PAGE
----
Last month, Nancy Corinne Prowda was watching television when her mother, Nancy Pelosi, came on the screen. Pelosi had disinvited President Trump from giving his State of the Union speech in the House while the government was shut down, and the president responded by effectively canceling her planned trip to a war zone. So, a reporter asked, was Trump trying to get revenge?
“I don’t think the president would be that petty,” Pelosi deadpanned. “Do you?”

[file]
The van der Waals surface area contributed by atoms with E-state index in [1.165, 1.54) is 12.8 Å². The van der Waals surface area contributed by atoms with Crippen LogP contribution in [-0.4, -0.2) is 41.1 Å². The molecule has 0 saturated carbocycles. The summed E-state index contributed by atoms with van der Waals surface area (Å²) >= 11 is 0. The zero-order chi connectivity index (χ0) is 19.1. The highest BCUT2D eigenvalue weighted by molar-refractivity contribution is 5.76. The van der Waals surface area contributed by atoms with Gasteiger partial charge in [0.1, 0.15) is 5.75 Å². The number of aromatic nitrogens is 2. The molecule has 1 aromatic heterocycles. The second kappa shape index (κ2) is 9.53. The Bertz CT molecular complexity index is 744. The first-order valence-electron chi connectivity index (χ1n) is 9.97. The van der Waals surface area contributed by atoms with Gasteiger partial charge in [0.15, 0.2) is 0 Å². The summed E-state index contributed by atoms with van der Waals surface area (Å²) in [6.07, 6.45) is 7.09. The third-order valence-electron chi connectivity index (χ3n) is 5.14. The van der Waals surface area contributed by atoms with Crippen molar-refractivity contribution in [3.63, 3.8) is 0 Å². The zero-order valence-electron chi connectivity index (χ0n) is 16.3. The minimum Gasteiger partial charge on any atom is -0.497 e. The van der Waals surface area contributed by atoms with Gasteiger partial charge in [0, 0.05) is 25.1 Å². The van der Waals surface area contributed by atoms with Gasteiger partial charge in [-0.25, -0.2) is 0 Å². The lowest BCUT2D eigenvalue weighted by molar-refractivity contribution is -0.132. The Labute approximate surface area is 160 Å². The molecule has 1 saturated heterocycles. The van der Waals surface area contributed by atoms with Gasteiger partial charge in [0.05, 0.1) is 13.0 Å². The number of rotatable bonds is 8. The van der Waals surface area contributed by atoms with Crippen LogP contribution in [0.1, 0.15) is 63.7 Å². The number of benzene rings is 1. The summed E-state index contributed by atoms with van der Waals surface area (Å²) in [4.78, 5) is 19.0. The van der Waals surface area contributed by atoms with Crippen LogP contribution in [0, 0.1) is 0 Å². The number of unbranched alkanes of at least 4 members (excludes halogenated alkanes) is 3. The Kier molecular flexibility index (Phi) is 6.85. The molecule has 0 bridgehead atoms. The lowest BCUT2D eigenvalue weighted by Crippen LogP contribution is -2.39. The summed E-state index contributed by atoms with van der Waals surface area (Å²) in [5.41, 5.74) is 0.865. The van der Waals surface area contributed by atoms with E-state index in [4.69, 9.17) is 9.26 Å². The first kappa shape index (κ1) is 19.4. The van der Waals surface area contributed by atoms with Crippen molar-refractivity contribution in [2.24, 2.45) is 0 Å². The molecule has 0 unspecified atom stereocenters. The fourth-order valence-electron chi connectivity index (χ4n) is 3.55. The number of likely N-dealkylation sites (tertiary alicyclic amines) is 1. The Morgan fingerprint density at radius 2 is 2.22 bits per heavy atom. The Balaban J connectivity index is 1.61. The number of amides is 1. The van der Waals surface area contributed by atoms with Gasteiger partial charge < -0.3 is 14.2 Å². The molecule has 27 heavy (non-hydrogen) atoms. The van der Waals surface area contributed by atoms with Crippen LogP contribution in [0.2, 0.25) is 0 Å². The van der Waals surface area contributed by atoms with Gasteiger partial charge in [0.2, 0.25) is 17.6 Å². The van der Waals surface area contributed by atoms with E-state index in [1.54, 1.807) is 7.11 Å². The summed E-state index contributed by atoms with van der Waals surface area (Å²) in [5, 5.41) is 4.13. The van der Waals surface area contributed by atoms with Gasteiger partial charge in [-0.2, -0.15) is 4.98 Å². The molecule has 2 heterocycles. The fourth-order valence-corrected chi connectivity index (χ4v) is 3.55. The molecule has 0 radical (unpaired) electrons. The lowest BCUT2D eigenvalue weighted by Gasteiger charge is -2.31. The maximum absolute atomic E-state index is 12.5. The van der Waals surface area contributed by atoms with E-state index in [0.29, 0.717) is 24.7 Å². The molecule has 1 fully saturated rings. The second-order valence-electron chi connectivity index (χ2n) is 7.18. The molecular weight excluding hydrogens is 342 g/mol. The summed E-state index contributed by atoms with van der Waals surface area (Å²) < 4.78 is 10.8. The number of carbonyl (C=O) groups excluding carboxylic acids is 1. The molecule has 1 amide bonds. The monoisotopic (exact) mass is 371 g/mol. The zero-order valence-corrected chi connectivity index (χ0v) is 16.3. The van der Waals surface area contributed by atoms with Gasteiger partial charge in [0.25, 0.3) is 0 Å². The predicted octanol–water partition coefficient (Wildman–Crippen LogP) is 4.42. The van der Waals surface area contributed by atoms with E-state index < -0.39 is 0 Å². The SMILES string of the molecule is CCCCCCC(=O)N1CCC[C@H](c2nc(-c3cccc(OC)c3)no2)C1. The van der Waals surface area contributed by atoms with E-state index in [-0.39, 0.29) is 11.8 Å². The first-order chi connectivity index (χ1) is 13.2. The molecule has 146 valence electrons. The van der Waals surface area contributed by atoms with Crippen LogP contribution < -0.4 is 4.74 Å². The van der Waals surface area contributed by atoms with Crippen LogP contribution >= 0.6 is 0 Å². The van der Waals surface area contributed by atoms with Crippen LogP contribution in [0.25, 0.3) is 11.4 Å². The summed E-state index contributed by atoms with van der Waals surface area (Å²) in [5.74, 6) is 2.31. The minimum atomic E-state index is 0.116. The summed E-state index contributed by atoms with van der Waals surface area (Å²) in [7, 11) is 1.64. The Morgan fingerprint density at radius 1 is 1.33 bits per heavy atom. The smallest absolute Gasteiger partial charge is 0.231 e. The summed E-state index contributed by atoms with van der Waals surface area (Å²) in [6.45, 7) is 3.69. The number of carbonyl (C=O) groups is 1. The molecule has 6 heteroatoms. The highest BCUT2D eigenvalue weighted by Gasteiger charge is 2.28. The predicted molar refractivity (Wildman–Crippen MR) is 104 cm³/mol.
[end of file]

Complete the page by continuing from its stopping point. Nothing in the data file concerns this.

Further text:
Prowda immediately had flashbacks to her childhood. “I knew the face,” she says. It was the face that used to greet Prowda and her siblings if they had, say, skipped out on chores or sneaked into a movie they weren’t allowed to see. Pelosi’s reprimands were rarely loud, but often withering.
You children wouldn’t have done that, Pelosi would say. Calmly, knowingly.